The Federal Communications Commission (FCC) recently announced a pair of significant Do-Not-Call and Telephone Consumer Protection Act (TCPA) enforcement action settlements.  The actions serve as a reminder to organizations of the need to review their business practices regularly for compliance with the FCC’s calling and text messaging restrictions.

As part of the first settlement, the caller has agreed to pay a record $7.5 million to resolve an investigation by the FCC Enforcement Bureau into the company’s failure to honor consumer requests to opt out of receiving phone and text marketing communications.  (The FCC’s rules give consumers the right to opt out of telemarketing communications by putting their phones numbers on the National Do-Not-Call Registry or a company-specific registry.)  The caller has also agreed to implement a two-year compliance plan that includes training and reporting requirements.  As part of that plan, it will designate a senior manager as a Compliance Officer to ensure that the company meets it obligations under the consent decree.

The FCC also announced plans to impose a $2.9 million fine on Dialing Services, LLC, an online service that offers robocalling services directly to third-party customers, including political candidates.  Clients hire Dialing Services to make calls that deliver artificial or prerecorded voice messages to telephone numbers of the clients’ choosing.  The company advertises that its services allow clients to “[r]each thousands, hundreds of thousands or even millions of customers with your personal message.”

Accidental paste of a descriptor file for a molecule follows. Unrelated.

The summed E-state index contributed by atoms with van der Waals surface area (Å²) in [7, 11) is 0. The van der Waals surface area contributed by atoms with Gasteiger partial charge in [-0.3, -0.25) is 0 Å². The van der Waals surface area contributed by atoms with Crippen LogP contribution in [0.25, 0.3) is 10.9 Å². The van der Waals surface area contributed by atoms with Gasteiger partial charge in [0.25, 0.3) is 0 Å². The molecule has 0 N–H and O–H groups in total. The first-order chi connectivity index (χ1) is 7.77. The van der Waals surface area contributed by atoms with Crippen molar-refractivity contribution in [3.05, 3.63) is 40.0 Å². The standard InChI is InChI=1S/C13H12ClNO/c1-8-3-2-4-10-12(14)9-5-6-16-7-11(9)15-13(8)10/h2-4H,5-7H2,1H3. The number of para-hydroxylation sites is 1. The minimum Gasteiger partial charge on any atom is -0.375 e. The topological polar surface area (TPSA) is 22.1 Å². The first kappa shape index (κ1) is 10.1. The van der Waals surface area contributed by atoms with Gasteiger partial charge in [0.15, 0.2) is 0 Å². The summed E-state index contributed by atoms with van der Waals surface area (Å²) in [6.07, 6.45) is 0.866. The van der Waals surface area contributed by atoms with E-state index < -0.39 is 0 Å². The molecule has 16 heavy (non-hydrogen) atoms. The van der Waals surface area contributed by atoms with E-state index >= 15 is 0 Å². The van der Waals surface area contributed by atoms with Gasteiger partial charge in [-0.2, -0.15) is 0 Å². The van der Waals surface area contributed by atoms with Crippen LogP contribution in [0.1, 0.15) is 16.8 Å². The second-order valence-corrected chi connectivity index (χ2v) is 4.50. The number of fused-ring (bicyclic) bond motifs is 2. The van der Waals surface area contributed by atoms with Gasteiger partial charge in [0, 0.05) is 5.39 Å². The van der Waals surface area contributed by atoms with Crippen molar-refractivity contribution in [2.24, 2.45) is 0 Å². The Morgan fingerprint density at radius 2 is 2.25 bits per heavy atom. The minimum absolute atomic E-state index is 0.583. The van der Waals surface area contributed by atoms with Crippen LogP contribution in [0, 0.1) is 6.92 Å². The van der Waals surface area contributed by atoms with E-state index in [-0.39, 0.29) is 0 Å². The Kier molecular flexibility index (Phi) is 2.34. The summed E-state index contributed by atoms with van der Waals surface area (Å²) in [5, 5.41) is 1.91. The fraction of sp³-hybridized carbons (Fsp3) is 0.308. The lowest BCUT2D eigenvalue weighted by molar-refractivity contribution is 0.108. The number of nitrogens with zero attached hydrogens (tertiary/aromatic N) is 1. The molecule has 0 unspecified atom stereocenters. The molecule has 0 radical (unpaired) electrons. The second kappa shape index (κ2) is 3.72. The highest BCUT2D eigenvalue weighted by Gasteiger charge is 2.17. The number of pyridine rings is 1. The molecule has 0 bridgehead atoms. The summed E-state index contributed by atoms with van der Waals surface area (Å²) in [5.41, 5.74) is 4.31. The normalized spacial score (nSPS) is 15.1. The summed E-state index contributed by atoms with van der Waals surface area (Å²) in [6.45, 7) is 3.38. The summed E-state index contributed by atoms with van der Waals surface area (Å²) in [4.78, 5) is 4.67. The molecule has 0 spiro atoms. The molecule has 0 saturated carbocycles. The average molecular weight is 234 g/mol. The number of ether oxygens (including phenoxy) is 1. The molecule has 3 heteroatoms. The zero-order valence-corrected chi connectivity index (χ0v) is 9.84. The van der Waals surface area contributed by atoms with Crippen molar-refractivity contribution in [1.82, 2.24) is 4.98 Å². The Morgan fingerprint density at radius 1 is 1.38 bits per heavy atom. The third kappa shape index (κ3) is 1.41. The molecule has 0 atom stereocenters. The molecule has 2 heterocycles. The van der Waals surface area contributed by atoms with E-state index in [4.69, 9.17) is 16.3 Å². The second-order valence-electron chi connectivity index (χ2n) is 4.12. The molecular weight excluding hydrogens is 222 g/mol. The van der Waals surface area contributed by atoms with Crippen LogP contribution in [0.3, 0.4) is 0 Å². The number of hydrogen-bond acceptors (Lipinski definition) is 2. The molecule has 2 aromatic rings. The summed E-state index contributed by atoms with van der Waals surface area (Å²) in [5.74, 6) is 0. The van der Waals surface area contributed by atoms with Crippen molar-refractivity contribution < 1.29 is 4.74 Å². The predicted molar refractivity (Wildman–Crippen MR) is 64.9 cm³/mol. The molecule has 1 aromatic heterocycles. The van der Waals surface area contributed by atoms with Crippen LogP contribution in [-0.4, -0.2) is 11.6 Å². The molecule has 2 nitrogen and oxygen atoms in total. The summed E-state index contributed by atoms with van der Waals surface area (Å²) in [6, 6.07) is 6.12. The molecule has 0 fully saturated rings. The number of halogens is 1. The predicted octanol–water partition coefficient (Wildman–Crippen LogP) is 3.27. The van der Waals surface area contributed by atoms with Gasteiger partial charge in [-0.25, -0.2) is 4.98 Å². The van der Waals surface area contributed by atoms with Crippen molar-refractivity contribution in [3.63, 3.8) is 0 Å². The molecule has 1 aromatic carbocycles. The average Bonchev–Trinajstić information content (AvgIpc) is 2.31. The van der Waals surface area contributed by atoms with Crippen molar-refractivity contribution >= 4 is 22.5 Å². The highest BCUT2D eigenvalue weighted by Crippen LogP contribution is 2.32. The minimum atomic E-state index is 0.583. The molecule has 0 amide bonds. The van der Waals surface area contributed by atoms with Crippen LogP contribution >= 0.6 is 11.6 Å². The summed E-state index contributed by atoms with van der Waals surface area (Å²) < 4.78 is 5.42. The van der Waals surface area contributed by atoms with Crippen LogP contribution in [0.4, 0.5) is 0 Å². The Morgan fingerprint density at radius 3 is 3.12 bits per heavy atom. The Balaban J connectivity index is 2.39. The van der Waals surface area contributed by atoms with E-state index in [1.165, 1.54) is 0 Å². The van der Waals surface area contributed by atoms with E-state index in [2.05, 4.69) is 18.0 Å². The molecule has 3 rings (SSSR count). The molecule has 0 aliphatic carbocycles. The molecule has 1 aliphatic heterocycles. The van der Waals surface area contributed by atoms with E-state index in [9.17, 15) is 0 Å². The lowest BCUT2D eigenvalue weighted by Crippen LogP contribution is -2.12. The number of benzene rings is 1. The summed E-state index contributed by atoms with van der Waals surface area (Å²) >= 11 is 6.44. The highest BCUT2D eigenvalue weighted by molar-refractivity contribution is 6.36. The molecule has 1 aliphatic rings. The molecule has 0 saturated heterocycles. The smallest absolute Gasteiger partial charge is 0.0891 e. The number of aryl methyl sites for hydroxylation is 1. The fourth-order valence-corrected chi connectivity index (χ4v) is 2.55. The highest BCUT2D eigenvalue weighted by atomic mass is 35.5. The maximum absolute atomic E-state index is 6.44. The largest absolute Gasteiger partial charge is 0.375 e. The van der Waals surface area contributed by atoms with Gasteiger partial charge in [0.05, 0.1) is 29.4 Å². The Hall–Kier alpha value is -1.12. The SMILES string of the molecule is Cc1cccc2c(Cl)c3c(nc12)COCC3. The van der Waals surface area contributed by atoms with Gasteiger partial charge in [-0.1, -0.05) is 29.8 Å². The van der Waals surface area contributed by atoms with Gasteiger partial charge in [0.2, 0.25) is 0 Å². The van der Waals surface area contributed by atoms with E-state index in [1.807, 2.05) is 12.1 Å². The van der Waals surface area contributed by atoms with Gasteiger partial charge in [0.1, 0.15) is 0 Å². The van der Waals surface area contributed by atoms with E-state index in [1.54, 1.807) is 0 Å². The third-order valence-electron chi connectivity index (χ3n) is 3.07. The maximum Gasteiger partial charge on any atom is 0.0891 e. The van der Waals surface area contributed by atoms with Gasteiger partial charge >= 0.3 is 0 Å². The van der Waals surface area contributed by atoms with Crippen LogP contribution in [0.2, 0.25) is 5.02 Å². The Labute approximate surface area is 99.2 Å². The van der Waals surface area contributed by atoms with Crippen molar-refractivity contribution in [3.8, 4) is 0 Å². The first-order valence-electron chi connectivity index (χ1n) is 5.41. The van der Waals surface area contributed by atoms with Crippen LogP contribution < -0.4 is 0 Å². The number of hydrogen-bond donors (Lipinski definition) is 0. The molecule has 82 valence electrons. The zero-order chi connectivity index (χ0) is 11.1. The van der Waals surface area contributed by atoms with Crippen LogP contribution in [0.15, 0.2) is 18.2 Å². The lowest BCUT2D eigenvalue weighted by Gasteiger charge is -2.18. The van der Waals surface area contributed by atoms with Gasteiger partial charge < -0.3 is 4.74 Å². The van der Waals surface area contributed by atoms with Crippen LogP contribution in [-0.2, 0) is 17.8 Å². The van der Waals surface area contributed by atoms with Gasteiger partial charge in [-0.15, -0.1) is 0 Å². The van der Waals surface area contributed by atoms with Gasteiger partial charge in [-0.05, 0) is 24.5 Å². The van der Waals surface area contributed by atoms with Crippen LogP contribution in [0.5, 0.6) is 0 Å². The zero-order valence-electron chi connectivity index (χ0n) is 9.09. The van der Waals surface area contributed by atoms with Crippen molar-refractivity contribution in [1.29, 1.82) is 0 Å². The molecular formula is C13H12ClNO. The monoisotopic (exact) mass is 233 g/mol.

In March 2013, Dialing Services received a citation from the FCC’s Enforcement Bureau for making more than 4.7 million robocalls to mobile phones without obtaining the consumers’ consent during the 2012 election cycle.  Under the TCPA, callers must obtain the “prior express consent” of the called party before using an autodialer to contact a wireless telephone number.  Dialing Services was warned that if continued to make unlawful robocalls in the future that it could be held liable for penalties up to $16,000 per call.  After an investigation, the FCC concluded that Dialing Services continued to engage in the same unlawful practices, making it liable for at least 184 additional robocalls to consumers’ mobile phones.  The FCC’s proposed fine is the maximum forfeiture amount for these 184 calls.